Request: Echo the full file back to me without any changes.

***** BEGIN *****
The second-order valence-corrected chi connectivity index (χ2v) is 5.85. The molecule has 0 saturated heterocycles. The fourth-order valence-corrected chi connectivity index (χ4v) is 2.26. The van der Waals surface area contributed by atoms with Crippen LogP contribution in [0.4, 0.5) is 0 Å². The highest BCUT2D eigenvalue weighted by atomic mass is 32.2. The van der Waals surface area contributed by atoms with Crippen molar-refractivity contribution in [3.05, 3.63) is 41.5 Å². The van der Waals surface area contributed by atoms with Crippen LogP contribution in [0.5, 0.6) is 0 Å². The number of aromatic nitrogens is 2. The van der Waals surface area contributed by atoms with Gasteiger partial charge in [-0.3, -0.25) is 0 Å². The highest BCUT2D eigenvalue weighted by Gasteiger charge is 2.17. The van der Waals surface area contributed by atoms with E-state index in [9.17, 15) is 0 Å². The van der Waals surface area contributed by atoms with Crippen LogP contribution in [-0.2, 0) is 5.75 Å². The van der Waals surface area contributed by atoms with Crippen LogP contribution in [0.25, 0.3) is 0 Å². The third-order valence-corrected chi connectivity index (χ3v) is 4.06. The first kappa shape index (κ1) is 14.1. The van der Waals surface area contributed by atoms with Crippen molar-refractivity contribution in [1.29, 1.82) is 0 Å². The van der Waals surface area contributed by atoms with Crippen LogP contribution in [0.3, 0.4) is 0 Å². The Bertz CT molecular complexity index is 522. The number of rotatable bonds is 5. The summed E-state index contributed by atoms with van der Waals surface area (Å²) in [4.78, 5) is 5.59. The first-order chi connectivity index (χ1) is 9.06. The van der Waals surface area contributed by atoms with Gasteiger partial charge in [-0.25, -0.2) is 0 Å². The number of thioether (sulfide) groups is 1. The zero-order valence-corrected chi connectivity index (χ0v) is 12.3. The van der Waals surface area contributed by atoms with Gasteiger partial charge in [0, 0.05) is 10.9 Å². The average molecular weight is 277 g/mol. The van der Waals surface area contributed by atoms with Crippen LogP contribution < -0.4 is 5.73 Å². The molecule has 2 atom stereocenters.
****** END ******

The second-order valence-corrected chi connectivity index (χ2v) is 5.85. The molecule has 0 saturated heterocycles. The fourth-order valence-corrected chi connectivity index (χ4v) is 2.26. The van der Waals surface area contributed by atoms with Crippen LogP contribution in [0.4, 0.5) is 0 Å². The highest BCUT2D eigenvalue weighted by atomic mass is 32.2. The van der Waals surface area contributed by atoms with Crippen molar-refractivity contribution in [3.05, 3.63) is 41.5 Å². The van der Waals surface area contributed by atoms with Crippen LogP contribution in [0.5, 0.6) is 0 Å². The number of aromatic nitrogens is 2. The van der Waals surface area contributed by atoms with Gasteiger partial charge in [-0.3, -0.25) is 0 Å². The highest BCUT2D eigenvalue weighted by Gasteiger charge is 2.17. The van der Waals surface area contributed by atoms with E-state index in [9.17, 15) is 0 Å². The van der Waals surface area contributed by atoms with Crippen LogP contribution in [-0.2, 0) is 5.75 Å². The van der Waals surface area contributed by atoms with Crippen LogP contribution in [0.25, 0.3) is 0 Å². The third-order valence-corrected chi connectivity index (χ3v) is 4.06. The first kappa shape index (κ1) is 14.1. The van der Waals surface area contributed by atoms with Crippen molar-refractivity contribution in [1.29, 1.82) is 0 Å². The van der Waals surface area contributed by atoms with Crippen LogP contribution in [0.3, 0.4) is 0 Å². The Bertz CT molecular complexity index is 522. The number of rotatable bonds is 5. The summed E-state index contributed by atoms with van der Waals surface area (Å²) in [4.78, 5) is 5.59. The first-order chi connectivity index (χ1) is 9.06. The van der Waals surface area contributed by atoms with Gasteiger partial charge in [-0.25, -0.2) is 0 Å². The number of thioether (sulfide) groups is 1. The zero-order valence-corrected chi connectivity index (χ0v) is 12.3. The van der Waals surface area contributed by atoms with Gasteiger partial charge in [0, 0.05) is 10.9 Å². The average molecular weight is 277 g/mol. The van der Waals surface area contributed by atoms with Crippen LogP contribution < -0.4 is 5.73 Å². The molecule has 2 atom stereocenters.